He was a plenary speaker at the British Mathematical Colloquium in 1964 giving the lecture The Brunn-Minkowski theorem and related inequalities. On two other occasions he was a specially invited morning speaker at the British Mathematical Colloquium, in 1955 and 1984. He was also invited to address the special meeting of the Mathematical Association to celebrate its centenary. He began his talk Length, area and volume as follows (see ):-
I will discuss the elementary concepts of Length, Area and Volume from an advanced standpoint. Although my readers will have acquired a clear intuitive understanding of these basic geometric quantities, they may not realise that these quantities are very far from elementary. Many deep investigations have been necessary to refine the concepts and many basic problems remain with only inadequate answers.
Article by: J J O’Connor and E F Robertson
For a long while, Ambrose lived in Grey Close, Hampstead. I’ve had a look at a few photos, the houses in Grey Close are boring ‘Terry and June’ houses but they cost a great deal of money. Those houses in Primrose Hill where Uncle Harry’s nephews grew up look much nicer; Ralph obviously did rather more positive thinking than Ambrose. Ambrose died in Islington.
Here Professor Yaffle himself:
Here’s Ambrose’s dad, a Great Man of Imperial Medicine:
Sir Leonard Rogers
Sir Leonard Rogers
|Born||18 January 1868
Hartley House, Helston
|Died||16 September 1962|
|Known for||Founding the Royal Society of Tropical Medicine and Hygiene|
|Spouse(s)||Una Elsie North|
|Awards||Companion of the Order of the Indian Empire (1914)
Fellow of the Royal Society
Knight Commander of the Order of the Star of India (1932)
Manson Medal (1938)
The Royal College of Physicians ‘Lives Of The Fellows’ online provides details of Sir Leonard’s achievements:
b.18 January 1868 d.16 September 1962
CIE(1911) Kt(1914) KCSI(1932) MB BS Lond(1892) MD Lond(1897) LLD Glasg(1936) LLD St And(1939) MRCS LRCP(1891) FRCS(1892) MRCP(1897) FRCP(1905) FRS(1916)
Leonard Rogers, one of the numerous children of Captain Henry Rogers, R.N., of Hartley House, Helston, Cornwall, was born near Plymouth. His mother was Jane Enys, of Enys, Penryn. Through her he was descended from Davies Gilbert, mathematician president of the Royal Society from 1825 to 1829.
A long tradition of positive thinking ran through the family
Rogers was educated at Tavistock Grammar School, where he showed notable mathematical ability, Plymouth College, and St. Mary’s Hospital,London. For most of his life he was engaged in medical research, beginning as a student before qualification. After a few hospital appointments he decided that a career in pathology could be achieved in the Indian Medical Service, and he entered that Service by competition in 1893. At first he was posted to the military branch, in which he began to investigate problems of malaria andthe clotting of blood. The quality he showed in this work led to his appointment to investigate kala-azar in Assam, where it was epidemic. He was not able to differentiate this disease from malaria with the facilities at his disposal, but he did appreciate the fact that it was a disease strongly associated with certain places, and he devised an effective method of prevention by moving the occupants of affected villages to new sites.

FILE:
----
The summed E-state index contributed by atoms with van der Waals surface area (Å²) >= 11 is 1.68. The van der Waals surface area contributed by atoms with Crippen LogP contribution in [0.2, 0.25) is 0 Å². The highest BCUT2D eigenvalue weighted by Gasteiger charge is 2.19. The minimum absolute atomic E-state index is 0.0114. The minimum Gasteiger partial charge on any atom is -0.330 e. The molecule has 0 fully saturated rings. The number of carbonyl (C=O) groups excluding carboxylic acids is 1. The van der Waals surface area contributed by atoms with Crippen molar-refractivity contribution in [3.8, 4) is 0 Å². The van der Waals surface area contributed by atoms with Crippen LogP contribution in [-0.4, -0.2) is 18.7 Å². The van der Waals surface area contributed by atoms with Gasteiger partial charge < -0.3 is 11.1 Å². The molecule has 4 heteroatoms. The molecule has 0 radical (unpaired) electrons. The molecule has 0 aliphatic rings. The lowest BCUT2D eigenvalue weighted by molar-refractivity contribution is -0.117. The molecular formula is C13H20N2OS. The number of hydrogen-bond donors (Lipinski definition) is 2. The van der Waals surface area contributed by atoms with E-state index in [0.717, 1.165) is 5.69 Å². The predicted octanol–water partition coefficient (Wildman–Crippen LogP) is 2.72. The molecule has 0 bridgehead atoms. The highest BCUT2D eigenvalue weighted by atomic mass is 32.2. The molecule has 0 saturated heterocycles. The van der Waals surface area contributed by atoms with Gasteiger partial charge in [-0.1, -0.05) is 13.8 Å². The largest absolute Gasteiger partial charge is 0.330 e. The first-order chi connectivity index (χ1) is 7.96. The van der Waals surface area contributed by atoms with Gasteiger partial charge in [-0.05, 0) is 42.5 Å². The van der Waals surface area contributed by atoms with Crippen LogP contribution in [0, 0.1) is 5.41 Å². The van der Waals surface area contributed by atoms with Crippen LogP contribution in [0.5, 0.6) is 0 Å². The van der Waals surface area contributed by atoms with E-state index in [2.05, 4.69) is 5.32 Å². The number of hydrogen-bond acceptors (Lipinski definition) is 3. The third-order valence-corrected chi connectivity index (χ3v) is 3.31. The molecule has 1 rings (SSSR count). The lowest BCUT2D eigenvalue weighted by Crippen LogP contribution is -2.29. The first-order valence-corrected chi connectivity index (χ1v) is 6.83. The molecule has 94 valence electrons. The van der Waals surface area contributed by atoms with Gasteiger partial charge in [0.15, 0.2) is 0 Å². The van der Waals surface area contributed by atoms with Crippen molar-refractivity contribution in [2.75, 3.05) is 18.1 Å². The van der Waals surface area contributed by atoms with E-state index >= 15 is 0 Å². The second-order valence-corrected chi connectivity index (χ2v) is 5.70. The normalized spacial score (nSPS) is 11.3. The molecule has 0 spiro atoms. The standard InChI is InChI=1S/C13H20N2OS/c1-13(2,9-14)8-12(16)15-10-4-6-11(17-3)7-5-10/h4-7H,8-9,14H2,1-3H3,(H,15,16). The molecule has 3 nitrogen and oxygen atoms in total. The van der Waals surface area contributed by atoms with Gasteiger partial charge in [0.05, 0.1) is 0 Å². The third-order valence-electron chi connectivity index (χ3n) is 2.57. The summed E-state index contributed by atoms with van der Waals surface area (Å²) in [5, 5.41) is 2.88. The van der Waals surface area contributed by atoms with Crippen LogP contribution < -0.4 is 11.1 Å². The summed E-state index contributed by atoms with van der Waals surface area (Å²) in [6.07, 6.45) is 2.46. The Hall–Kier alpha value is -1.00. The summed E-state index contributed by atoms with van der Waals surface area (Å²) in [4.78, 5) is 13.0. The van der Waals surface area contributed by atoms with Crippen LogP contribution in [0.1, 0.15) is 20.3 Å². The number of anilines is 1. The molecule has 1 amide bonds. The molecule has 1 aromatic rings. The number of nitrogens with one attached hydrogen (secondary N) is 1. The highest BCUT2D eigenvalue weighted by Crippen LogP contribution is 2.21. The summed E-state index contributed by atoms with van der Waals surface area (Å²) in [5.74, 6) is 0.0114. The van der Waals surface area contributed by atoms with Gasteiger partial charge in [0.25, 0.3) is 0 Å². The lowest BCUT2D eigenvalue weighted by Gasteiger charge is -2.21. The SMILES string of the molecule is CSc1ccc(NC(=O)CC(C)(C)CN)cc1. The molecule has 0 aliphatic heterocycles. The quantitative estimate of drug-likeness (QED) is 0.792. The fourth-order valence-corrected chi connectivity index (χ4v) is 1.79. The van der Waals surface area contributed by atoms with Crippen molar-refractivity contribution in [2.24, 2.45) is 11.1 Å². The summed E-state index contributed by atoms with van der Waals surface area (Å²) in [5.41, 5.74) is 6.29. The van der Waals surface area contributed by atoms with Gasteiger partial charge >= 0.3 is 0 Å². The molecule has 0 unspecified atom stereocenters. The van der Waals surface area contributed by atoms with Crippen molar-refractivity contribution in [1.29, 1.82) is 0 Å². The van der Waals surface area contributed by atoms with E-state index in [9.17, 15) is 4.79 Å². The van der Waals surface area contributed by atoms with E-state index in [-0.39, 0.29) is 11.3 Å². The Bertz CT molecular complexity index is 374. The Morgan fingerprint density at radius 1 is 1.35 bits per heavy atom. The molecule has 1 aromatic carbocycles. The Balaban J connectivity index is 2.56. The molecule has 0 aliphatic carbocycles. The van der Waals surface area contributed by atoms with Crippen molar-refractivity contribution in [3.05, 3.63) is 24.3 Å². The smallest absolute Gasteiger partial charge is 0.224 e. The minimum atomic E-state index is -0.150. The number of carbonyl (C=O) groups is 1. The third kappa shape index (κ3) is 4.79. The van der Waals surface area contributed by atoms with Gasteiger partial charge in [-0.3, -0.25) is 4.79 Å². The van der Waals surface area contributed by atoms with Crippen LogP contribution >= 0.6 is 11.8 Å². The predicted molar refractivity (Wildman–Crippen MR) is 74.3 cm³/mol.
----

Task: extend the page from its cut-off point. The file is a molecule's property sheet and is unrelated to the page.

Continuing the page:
In 1900 he was appointed professor of pathology in Calcutta. There he disentangled the aetiology of dysentery to the extent of recognising entamoeba histolytica as a cause of this and of liver abscess, and showed that repeated aspiration of liver abscess was a safer treatment than the open operation formerly practised. At that time ipecacuanha had some reputation in the treatment of dysentery, but it had troublesome side effects, and Rogers, learning that its active component, emetine, had an action on non-pathogenic water amoebae, tried it in amoebic dysentery with great success. It remains the basis of the most favoured treatment to the present time. Similarly, having heard that salts of antimony had been used in African trypanosomiasis, and arguing that the parasites of leishmaniasis were protozoa in some respects akin to trypanosomes, he tried antimony in kala-azar, again with conspicuous and lasting success.
Cholera was the great epidemic disease of India, and it carried a high mortality. Rogers knew that replacement therapy with intravenous physiological saline was only moderately successful, and he therefore doubled the salt content in the hope that this would, perhaps by osmotic action, prevent excessive loss of fluid. The results were good, and with modifications a similar procedure has proved its value.
Chaulmoogra oil had at that time some reputation for leprosy, but it was difficult to administer. Rogers therefore isolated from it an active fraction, sodium gynocardate, which could be given more easily and which, with modifications, remained the standard treatment until the sulphones were introduced during the Second World War.
These were major advances in treatment, though officially Rogers was a pathologist rather than a clinician. He was not, however, content with therapy. He realised that the true answer to the great epidemics of cholera which ravaged India periodically lay in prevention. These epidemics were closely associated with the great pilgrimages to various holy places, where multitudes of people gathered to bathe in, and drink, the sacred waters of the famous rivers. Rogers constantly advocated the compulsory immunisation of all pilgrims to these gatherings, but there were difficultieson religious grounds while the British were in power. However, the principle was adopted tentatively before the British left, and wholeheartedly by the Indian Government after that time, with the result that the epidemics have been dramatically reduced.